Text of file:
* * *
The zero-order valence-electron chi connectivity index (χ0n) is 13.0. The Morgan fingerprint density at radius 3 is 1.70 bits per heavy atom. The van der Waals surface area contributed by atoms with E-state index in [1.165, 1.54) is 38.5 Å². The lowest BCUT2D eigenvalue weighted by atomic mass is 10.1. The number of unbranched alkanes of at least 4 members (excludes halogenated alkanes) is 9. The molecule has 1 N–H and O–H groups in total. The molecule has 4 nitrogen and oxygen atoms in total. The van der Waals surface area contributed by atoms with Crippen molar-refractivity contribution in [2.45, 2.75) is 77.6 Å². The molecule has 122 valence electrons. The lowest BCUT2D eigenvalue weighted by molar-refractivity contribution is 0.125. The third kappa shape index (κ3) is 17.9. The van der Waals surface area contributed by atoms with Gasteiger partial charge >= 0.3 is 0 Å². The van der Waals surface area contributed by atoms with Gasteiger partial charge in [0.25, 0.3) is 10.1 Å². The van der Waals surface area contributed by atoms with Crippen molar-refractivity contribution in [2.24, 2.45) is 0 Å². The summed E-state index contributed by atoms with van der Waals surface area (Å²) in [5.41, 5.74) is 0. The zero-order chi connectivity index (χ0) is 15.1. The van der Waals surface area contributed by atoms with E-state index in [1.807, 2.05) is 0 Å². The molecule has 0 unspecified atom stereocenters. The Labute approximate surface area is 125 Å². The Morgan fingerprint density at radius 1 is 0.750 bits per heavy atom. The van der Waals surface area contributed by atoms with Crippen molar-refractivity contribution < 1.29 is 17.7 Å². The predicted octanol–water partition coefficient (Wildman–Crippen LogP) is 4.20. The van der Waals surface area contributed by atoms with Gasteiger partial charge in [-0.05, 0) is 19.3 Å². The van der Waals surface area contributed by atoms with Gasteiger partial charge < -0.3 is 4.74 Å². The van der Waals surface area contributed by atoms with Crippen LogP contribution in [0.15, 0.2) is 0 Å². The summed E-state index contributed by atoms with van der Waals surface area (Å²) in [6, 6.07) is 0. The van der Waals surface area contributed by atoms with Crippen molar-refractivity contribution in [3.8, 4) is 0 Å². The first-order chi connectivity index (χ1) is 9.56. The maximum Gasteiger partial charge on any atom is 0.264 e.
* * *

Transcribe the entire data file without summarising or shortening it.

The zero-order valence-electron chi connectivity index (χ0n) is 13.0. The Morgan fingerprint density at radius 3 is 1.70 bits per heavy atom. The van der Waals surface area contributed by atoms with E-state index in [1.165, 1.54) is 38.5 Å². The lowest BCUT2D eigenvalue weighted by atomic mass is 10.1. The number of unbranched alkanes of at least 4 members (excludes halogenated alkanes) is 9. The molecule has 1 N–H and O–H groups in total. The molecule has 4 nitrogen and oxygen atoms in total. The van der Waals surface area contributed by atoms with Crippen molar-refractivity contribution in [2.45, 2.75) is 77.6 Å². The molecule has 122 valence electrons. The lowest BCUT2D eigenvalue weighted by molar-refractivity contribution is 0.125. The third kappa shape index (κ3) is 17.9. The van der Waals surface area contributed by atoms with Gasteiger partial charge >= 0.3 is 0 Å². The van der Waals surface area contributed by atoms with Gasteiger partial charge in [0.25, 0.3) is 10.1 Å². The van der Waals surface area contributed by atoms with Crippen molar-refractivity contribution in [2.24, 2.45) is 0 Å². The summed E-state index contributed by atoms with van der Waals surface area (Å²) in [5.41, 5.74) is 0. The zero-order chi connectivity index (χ0) is 15.1. The van der Waals surface area contributed by atoms with E-state index in [1.807, 2.05) is 0 Å². The molecule has 0 unspecified atom stereocenters. The Labute approximate surface area is 125 Å². The Morgan fingerprint density at radius 1 is 0.750 bits per heavy atom. The van der Waals surface area contributed by atoms with Crippen molar-refractivity contribution < 1.29 is 17.7 Å². The predicted octanol–water partition coefficient (Wildman–Crippen LogP) is 4.20. The van der Waals surface area contributed by atoms with Gasteiger partial charge in [-0.05, 0) is 19.3 Å². The van der Waals surface area contributed by atoms with Gasteiger partial charge < -0.3 is 4.74 Å². The van der Waals surface area contributed by atoms with Crippen LogP contribution in [0.15, 0.2) is 0 Å². The summed E-state index contributed by atoms with van der Waals surface area (Å²) in [6, 6.07) is 0. The van der Waals surface area contributed by atoms with Crippen molar-refractivity contribution in [3.8, 4) is 0 Å². The first-order chi connectivity index (χ1) is 9.56. The maximum Gasteiger partial charge on any atom is 0.264 e.